Adjusting status is usually the best way to get a green card. Adjustment of status is a way of fixing your papers without having to leave the United States. This is different than Consular Processing, where you are required to leave the U.S. to attend an interview at a consulate abroad.
Our law firm works hard to find a pathway towards Adjustment, wherever it’s available. We want our clients to avoid having to leave the country, to save you the stress
If you entered the U.S. with most types of visas, including a visitor or tourist visa, and you never left, you may be eligible to adjust status based on a family petition. In order to qualify for adjustment, the petitioner must either be a U.S. citizen spouse, parent, or child, or you must have maintained lawful status since your last entry.
There are a number of issues that can arise in the adjustment process. This is why it’s critical to consult with an experienced immigration attorney before starting the journey.
Most often, people hit a roadblock in the process because they were not qualified to Adjust Status in the first place. Before discussing some of these roadblocks, it’s worth noting why this happens. There are many unscrupulous attorneys and non-attorneys that jump at the opportunity to help you apply for your green card simply because they learn that you have married a U.S. citizen or your U.S. citizen child is turning 21 years old. But there are many, many other factors to consider before commencing the process.
For example, even if you have a close U.S. citizen family member who can petition for you, in order to adjust status you usually need to have entered the U.S. lawfully. There are several exceptions, of course, as discussed above. But it’s important to have an immigration attorney confirm that you are eligible to adjust in the first place.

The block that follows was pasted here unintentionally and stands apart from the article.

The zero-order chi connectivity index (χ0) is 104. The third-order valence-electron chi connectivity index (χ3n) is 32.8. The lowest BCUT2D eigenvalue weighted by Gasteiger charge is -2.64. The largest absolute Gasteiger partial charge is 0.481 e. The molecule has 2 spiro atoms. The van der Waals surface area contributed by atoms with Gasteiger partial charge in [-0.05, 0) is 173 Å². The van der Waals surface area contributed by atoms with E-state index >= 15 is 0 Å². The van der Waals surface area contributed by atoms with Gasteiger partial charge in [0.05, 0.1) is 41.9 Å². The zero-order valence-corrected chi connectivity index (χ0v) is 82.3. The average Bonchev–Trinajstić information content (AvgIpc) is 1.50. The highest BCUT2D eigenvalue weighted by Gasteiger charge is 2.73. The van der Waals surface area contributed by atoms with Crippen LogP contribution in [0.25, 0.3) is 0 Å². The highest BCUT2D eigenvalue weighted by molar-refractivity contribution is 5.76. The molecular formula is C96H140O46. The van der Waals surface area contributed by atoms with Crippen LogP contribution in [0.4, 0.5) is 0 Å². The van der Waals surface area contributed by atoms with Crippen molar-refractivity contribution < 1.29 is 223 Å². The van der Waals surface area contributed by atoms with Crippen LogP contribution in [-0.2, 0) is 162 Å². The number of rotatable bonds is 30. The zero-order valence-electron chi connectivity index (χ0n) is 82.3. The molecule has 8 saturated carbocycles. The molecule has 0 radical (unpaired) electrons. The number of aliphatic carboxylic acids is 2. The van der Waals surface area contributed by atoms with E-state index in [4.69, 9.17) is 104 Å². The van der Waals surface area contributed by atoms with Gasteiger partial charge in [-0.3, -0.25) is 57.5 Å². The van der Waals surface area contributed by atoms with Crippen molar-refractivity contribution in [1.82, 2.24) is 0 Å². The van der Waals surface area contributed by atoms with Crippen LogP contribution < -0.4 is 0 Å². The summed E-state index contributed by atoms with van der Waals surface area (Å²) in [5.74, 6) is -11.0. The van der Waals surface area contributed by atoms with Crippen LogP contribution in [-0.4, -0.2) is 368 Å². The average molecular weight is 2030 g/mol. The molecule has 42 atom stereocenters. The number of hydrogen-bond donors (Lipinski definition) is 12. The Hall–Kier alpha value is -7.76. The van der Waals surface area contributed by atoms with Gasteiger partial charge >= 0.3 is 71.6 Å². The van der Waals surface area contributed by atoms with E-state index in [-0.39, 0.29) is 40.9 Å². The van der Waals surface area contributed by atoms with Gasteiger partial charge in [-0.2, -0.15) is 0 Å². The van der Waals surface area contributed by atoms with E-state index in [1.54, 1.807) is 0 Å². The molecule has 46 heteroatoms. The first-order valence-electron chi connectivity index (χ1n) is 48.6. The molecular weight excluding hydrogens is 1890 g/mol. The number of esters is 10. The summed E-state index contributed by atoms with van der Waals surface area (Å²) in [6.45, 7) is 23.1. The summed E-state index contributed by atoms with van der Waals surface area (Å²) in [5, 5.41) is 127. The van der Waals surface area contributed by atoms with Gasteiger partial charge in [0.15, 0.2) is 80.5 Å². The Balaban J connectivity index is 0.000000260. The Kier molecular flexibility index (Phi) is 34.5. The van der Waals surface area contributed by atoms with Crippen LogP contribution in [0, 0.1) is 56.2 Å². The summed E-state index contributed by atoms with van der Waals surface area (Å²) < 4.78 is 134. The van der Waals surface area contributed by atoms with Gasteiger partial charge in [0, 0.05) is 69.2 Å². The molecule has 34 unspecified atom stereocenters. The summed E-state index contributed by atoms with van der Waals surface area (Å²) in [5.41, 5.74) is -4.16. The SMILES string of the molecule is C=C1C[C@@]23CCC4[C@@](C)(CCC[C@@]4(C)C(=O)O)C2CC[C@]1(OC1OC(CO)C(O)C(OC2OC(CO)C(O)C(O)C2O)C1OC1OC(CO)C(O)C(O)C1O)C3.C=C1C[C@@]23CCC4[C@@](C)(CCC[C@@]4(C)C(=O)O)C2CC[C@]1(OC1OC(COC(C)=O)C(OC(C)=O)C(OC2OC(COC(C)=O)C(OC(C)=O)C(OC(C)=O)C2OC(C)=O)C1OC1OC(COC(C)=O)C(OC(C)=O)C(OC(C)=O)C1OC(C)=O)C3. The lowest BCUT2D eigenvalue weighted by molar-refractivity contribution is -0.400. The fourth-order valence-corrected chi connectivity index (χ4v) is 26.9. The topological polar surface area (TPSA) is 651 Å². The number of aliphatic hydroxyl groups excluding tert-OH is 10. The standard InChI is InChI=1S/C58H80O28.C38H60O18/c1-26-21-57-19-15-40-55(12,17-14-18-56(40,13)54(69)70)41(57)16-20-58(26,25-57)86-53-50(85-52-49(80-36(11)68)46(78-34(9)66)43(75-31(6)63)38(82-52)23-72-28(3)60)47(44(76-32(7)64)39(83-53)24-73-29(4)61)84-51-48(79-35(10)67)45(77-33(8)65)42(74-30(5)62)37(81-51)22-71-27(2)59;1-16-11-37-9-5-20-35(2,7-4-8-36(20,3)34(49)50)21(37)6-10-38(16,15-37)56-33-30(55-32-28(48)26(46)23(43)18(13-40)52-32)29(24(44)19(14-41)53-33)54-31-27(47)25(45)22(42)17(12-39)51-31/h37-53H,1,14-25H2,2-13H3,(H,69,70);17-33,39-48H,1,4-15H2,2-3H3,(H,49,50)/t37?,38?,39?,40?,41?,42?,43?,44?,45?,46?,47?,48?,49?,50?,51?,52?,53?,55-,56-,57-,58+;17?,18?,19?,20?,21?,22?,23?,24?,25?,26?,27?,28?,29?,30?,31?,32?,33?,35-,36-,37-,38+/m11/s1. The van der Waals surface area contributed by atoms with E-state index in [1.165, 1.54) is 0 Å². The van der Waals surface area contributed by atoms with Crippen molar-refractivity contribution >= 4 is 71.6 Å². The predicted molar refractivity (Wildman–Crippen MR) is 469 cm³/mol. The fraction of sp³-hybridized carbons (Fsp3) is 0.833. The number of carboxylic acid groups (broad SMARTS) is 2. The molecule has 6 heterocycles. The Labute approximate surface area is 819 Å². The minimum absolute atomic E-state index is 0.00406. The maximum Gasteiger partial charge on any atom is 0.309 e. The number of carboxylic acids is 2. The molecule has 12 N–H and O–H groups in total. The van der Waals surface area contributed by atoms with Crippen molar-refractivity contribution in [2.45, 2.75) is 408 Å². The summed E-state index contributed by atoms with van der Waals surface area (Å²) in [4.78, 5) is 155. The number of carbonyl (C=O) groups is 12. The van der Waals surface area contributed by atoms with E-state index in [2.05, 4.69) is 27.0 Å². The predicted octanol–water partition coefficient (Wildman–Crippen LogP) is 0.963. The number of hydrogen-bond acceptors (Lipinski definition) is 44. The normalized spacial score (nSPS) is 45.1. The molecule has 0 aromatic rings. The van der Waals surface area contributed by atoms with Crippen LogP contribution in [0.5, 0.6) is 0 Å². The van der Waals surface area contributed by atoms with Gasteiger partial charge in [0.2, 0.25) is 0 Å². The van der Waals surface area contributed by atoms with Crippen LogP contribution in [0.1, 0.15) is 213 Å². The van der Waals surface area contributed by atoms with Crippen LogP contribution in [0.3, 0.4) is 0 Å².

Others are ineligible for adjustment of status due to their criminal history. A criminal waiver is available for some offenses, but not all. So, some individuals, depending on their criminal history, are better off not applying for adjustment at all. For example, persons with multiple drug offenses who apply for adjustment risk being placed in removal proceedings without any possibility of securing a green card.
In sum, it’s important to have an immigration attorney vet your case to decide if you qualify for Adjustment of Status.
A second major area of difficulty in Adjusting Status is providing sufficient proof. To start, you have to proof the relationship.
The process for Adjustment of Status through a family member always starts with a green card petition, filled out on Form I-130. The purpose of the Form I-130 is simple – it’s to prove the relationship exists. So, an I-130 filed by a husband for his wife will include evidence of marriage, like a marriage certificate, photographs, leases or rental agreements, bank account statements, life insurance policies, and letters from family and friends.
The second step is to file the Form I-485, Application for Adjustment of Status. If the petition is filed by an immediate relative, like a spouse, parent, or child of a U.S. citizen, then the I-130 and I-485 can be filed simultaneously. If the petition is filed for someone in the “preference categories,” like a brother or sister, or a married son or daughter of a U.S. citizen, then the I-485 must be filed after a visa becomes available.
The I-485 is tricky, because a lot of information and supplemental forms needs to be attached. For example, you’ll need attach a form I-864 to prove that you won’t become a financial burden on society. You’ll also need to attach a medical examination report in a sealed envelope to show that you don’t have any health conditions that would bar you from adjustment.
A nice benefit of applying for adjustment is that you can simultaneously request a work permit without paying a filing fee. You’ll use Form I-765, Application for Employment Authorization. In addition, you can request permission to travel outside the United States while your application is pending, on Form I-131, Application for Travel Document.